- Swirl your finger anywhere of the screen to zoom smoothly in an out and make fine adjustments to the zoom level.
- A couple of browser gestures are the only way to perform several essential functions
- To display browsing history swipe onto the screen from the right
Battery life. My usage pattern is about three hours a day in the browser, a little Ovi maps usage and only a few calls or texts. I can get by charging just once a day, which is OK for my uses. To it’s credit, the N900 charges quickly and has USB charging using a standard micro-USB connector.
Maemo: This week’s announcement that Maemo and Intel’s Moblin are being merged to create MeeGo means that the N900 is the last Maemo device. I love Maemo and I’m not quite sure what to make of this. I know very little about MeeGo, but am cautiously optimistic that it will build on Maemo and Moblin’s strengths to be better than either.
Maemo is the most exciting new mobile OS I’ve seen in a long time. I love being able to carry the power of a PC in my pocket. I’m especially fond of Maemo’s openness and security model. By default app availability is limited to a few production repositories, protecting non-technical users from accidentally installing dangerously buggy or even malicious software. But geeks can add bleeding edge content by enabling development repos or by clicking on .deb files in the file manager. Maemo even trumps Android in openness by allowing unfettered installation of native apps rather than just sandboxed Dalik ones.
My N900’s stability and performance were first rate. I’ve not had a single OS crash or hang with the N900, pretty remarkable for a new device and a new OS. And thank you Nokia for not skimping on RAM. The N900 is the first touchscreen phone I’ve used where I can run multiple apps without worrying about background processes getting killed by lack of RAM.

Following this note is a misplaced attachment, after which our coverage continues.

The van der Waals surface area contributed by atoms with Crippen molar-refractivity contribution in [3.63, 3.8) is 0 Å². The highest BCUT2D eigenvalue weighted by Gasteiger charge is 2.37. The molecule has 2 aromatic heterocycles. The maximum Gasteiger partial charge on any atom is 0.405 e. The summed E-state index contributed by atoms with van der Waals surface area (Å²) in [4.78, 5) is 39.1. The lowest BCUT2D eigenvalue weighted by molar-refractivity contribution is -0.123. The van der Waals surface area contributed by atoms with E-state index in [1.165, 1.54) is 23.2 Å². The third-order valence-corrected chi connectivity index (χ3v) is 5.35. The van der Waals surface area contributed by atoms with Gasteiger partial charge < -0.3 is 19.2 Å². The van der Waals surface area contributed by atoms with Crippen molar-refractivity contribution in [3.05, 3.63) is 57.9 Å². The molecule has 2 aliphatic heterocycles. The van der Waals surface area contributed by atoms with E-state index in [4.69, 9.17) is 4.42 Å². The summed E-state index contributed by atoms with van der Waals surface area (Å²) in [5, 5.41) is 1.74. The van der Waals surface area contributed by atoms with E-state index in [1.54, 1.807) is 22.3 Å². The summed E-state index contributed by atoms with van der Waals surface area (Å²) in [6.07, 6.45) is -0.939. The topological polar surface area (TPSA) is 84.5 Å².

I am quite concerned that the switch to MeeGo probably means an end to Nokia’s Maemo development effort. This great operating system will likely always remain slightly unfinished. I’m really hoping that the N900 will be upgradable to MeeGo, but so far Nokia has not committed to making that possible.
Conclusions: The N900 is not for everyone. Fashonistas won’t appreciate its bulk and heft. Typical phone users will likely struggle with the UI a bit and miss the lack of some basic features like MMS and voice dialing. Hardly anyone will really enjoy having to re-install the OS in order to remove their personal information.
But for a geeky blogger like me the N900 is just about the perfect device. It’s hard to imagine a better phone for content creation and consumption. With a good keyboard, great still and good video cameras, an awesome browser combined with stability, snappy performance and openness and power of desktop Linux with full shell access, the N900 is the ultimate mobile tool for me.